Archive | February, 2013

5 Facebook Posts That Make Me Stabby

18 Feb

Someday, you are going to hear shattering glass and a primal scream, followed by the sound of my MacBook Pro shattering on the back patio — all because I just can’t take the Facebook stupid anymore.

stupidpeople

Oh no, it’s not you. You’re fine. It’s those other people.

The ones who post things like this:

1. Repost this picture and get a free MacBook Pro, iPad, Pair of Tickets on Southwest, Boob job, date with Justin Bieber… etc.

Listen up. No one is giving you cool stuff for posting crap on Facebook. That is not how the world works. If you want a MacBook Pro, iPad, or cool vacation,  GET A JOB. If you already have a job and you can’t afford that stuff, get another job. Or, eat macaroni and cheese and stop going to Starbucks. But stop announcing your lack of a work ethic to your friends by incessantly posting stupid things to our news feeds.

2. Giant pictures of things you want to win.

For heaven’s sake, stop entering that damn contest for free boots that makes my Facebook feed look like a 4-H Convention. You don’t need free boots, you need someone wearing a pointy pair to give you a swift kick in the butt for cluttering up everyone’s Facebook feed.

Ditto for that stupid “Women Get it Free,” page. You do not need 100 free laundry soap samples. Go watch “Hoarders” until the feeling passes.

3. Sappy Quotes Attributed to Famous People Who Never Said Them.

My favorite of these (and by “favorite,” I mean “the one I hate the most.”) that’s going around is a speech supposedly by Bill Cosby called “I’m Tired,” where he blames all the problems of the world on African Americans, lazy poor people, drug addicts, Muslims and global warming activists.

Let’s be honest: the reason white people like to post it is because they can pretend it’s not because “Oh, a famous black person said it, not me. So I cannot possibly be racist for posting this.” But Bill Cosby didn’t give the speech. And it is, in fact, racist.

4. Any of the “Like” this picture if you want to save of baby kittens, hate cancer or love Jesus.

Jesus doesn’t need a million likes on Facebook. You save baby kittens by getting your cat fixed. And cancer sucks in a million ways,  but all the Facebook clicks in the world don’t change that. They will not bring back precious lives lost, or speed up a cure. Offer to drive a friend to chemo, donate real money. Care instead of clicking.

5. Anything you could have just checked Snopes.com before posting

Privacy warnings, political diatribes… you name it. Before you share your outrage, make sure you have not gotten your panties in a twist over an imaginary injustice. I will be the one to rain on your pity parade. Not because I like being right (although it IS kind of awesome), but because I believe truth is important. You can get so distracted by made-up horrors that you don’t even see real hurts, true ways you could make a difference.

What makes your top 5 list?

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Love Letters from the Fifth-Grade Hallway

14 Feb
Valentine Poem

Valentine Poem

Valentine’s Day in fifth grade can be a treacherous affair.

Budding hormones + sugar + social ineptitude = conditions for a perfect storm of drama and hurt feelings.

But sometimes, the the middle of all that, something perfect happens. Like a Valentine acrostic poem from a usually rough & rushing boy who today, spent a morning making sure his heart was perfect, and his words carefully outlined in red.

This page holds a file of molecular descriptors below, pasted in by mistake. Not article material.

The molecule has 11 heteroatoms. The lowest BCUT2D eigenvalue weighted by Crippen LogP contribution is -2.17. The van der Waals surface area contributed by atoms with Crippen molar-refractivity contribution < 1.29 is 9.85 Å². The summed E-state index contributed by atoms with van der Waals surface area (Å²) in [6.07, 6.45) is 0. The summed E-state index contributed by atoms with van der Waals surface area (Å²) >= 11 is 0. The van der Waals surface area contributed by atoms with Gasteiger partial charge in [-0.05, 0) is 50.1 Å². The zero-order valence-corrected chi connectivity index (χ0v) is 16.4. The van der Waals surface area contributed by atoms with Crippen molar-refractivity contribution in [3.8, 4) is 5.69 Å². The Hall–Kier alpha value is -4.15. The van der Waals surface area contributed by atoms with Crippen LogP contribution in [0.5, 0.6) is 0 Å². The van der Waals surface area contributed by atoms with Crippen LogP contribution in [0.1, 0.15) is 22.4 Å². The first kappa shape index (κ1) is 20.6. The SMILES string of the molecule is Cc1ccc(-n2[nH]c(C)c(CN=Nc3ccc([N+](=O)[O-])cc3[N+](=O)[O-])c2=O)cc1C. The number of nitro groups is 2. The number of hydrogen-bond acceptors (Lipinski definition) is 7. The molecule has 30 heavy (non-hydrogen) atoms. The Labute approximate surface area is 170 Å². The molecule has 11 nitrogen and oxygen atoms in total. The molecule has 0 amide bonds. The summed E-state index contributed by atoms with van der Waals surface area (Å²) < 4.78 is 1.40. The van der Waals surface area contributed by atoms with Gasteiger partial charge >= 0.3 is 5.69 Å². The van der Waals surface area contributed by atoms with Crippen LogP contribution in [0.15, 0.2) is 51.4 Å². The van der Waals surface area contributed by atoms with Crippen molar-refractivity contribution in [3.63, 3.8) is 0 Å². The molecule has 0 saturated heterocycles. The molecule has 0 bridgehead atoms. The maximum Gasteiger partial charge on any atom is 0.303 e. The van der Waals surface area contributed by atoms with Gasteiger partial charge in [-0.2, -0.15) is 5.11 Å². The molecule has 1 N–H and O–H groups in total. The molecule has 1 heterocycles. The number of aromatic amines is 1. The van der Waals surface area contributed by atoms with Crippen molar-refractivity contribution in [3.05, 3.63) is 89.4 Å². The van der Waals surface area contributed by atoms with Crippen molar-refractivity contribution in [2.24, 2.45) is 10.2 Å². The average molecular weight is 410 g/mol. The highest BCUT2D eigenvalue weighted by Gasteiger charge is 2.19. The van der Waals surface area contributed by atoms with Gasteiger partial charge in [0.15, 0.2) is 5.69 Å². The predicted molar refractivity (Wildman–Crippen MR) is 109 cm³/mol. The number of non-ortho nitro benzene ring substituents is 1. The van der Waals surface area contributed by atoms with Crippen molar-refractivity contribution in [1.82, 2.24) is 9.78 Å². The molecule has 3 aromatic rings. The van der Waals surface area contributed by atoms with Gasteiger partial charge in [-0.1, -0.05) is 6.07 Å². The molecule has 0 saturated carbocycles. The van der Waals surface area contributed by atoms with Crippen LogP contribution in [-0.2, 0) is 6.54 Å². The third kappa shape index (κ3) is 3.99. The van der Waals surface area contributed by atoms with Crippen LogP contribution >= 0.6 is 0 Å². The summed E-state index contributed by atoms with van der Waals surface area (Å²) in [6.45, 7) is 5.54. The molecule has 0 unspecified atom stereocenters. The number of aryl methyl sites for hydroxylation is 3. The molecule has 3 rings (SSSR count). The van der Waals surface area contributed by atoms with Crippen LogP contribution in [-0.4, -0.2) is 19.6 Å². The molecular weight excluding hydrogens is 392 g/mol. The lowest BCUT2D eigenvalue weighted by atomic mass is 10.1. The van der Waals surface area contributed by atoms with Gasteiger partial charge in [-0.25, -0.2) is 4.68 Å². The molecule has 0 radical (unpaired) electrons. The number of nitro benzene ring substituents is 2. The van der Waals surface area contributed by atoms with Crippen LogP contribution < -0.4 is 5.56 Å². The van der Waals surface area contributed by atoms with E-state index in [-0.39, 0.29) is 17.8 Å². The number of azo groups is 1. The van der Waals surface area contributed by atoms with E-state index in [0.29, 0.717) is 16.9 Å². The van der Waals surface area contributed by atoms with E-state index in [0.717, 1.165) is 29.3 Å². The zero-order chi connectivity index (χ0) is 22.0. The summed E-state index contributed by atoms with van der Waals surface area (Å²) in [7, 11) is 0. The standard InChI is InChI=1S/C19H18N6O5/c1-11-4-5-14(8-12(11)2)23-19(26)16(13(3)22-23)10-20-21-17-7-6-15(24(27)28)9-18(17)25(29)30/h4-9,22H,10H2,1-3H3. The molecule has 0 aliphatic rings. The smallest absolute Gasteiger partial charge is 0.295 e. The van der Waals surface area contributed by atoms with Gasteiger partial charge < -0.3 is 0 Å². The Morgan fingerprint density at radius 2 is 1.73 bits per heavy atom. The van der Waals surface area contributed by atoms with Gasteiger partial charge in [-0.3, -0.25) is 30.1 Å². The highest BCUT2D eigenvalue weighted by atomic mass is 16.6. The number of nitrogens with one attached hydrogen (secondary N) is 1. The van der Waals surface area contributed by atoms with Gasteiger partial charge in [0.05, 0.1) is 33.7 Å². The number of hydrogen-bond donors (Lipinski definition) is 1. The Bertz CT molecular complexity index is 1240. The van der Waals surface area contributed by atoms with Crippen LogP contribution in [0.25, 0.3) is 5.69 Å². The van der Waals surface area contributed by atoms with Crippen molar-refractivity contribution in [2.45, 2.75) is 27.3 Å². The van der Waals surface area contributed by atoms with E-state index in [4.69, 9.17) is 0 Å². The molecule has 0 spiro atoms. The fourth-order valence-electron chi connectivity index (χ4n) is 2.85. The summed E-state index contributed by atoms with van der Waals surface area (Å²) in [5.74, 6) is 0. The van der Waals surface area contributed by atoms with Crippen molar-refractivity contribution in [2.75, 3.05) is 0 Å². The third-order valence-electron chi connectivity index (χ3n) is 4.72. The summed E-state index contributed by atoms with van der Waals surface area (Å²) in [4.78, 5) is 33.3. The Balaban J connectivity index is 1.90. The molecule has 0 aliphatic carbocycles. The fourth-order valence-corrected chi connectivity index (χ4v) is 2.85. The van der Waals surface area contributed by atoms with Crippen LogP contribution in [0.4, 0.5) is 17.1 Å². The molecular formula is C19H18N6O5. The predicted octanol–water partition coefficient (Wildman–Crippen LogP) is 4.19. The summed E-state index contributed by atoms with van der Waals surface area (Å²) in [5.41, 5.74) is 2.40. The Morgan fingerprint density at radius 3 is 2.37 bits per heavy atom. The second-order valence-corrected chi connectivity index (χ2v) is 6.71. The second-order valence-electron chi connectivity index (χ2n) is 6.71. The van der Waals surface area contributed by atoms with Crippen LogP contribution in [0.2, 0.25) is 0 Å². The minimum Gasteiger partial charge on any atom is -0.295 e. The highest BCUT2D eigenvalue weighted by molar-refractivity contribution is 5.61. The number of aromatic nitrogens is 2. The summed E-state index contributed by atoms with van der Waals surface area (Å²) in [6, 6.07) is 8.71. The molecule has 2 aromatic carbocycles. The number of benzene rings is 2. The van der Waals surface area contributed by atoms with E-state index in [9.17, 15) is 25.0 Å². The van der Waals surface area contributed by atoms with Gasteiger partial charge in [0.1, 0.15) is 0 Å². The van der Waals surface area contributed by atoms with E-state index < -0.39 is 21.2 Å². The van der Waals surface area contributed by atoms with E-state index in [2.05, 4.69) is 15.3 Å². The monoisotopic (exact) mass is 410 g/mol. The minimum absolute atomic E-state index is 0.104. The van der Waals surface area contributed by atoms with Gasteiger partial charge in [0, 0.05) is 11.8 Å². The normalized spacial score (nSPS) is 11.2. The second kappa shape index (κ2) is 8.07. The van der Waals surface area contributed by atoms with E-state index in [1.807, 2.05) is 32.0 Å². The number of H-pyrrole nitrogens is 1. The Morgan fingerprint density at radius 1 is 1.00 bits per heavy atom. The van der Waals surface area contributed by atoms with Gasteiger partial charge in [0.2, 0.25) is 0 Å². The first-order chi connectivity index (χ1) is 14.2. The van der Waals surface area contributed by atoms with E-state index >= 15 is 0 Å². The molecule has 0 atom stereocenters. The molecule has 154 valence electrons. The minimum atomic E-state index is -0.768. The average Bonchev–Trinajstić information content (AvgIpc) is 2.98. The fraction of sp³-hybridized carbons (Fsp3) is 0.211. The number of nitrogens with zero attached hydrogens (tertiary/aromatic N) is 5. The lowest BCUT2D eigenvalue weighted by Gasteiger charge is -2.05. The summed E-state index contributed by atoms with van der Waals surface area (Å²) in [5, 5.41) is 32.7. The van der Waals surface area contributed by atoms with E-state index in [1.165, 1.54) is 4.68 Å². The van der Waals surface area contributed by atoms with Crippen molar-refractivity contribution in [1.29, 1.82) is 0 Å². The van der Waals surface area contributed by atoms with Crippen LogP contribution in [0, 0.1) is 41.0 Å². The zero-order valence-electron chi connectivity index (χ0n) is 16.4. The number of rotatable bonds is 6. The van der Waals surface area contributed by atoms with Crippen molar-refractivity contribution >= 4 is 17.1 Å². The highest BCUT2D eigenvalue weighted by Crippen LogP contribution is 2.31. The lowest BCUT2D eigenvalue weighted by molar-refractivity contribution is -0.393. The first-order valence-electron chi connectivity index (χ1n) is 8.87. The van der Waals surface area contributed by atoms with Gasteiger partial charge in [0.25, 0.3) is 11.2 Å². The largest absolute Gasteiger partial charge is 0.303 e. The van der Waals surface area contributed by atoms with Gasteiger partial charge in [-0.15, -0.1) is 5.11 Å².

And oh, those words.

Just in case you’ve gone until now on Valentine’s Day without anyone wishing you love, let me share this perfect thought, penned by 10-year-old poet in a room smelling of chocolate kisses, magic markers, and growing up too fast:

No one is left out.
Today is the day of love –
I love you.
Nice day to love each other,
Everybody needs love.
 

Happy Valentine’s Day.

Gorilla My Dreams

12 Feb
The One and Only Ivan

Photo courtesy: The One and Only Ivan

I read Katherine Applegate’s The One and Only Ivan over the summer, devouring it in one sitting on a family camping trip. Then, I handed it off to my teenage son.

He read it in one sitting, too — staying up late into the summer night in his sleeping bag in the attic sleeping space above the den where I was bunking on the sofa. For hours, we had a call-and-response conversation about the book — I would hear him laugh or sigh, and whisper up the stairs “what part are you in?”

Finally, I braved the rickety stairs and perched up next to him, the book becoming a bridge where we could sit side by side, dipping our toes together into the refreshing and deep waters of the story.

On the bumpy off-road adventure that is parenting a teenage boy, I cling to rest stops like that one.

This week, The One and Only Ivan won the Newbery Award for the “most distinguished contribution to American literature for children,’ a recognition well-deserved.

The story of Ivan, a silverback gorilla who is making a life living in a run-down shopping mall, is heartbreaking and hilarious and triumphant all at once. Applegate masterfully tells the tale in the voice of Ivan himself, and it is his plain-spoken, wry humor (and talk of making poo-balls for annoying onlookers), that keeps the story from turning saccharine-sweet.

Worth reading and sharing, it’s a book next on my list of classroom read-alouds, and at the top of my recommended list. Just don’t blame me if it keeps you up giggling, sniffling, and eventually cheering late into the night.

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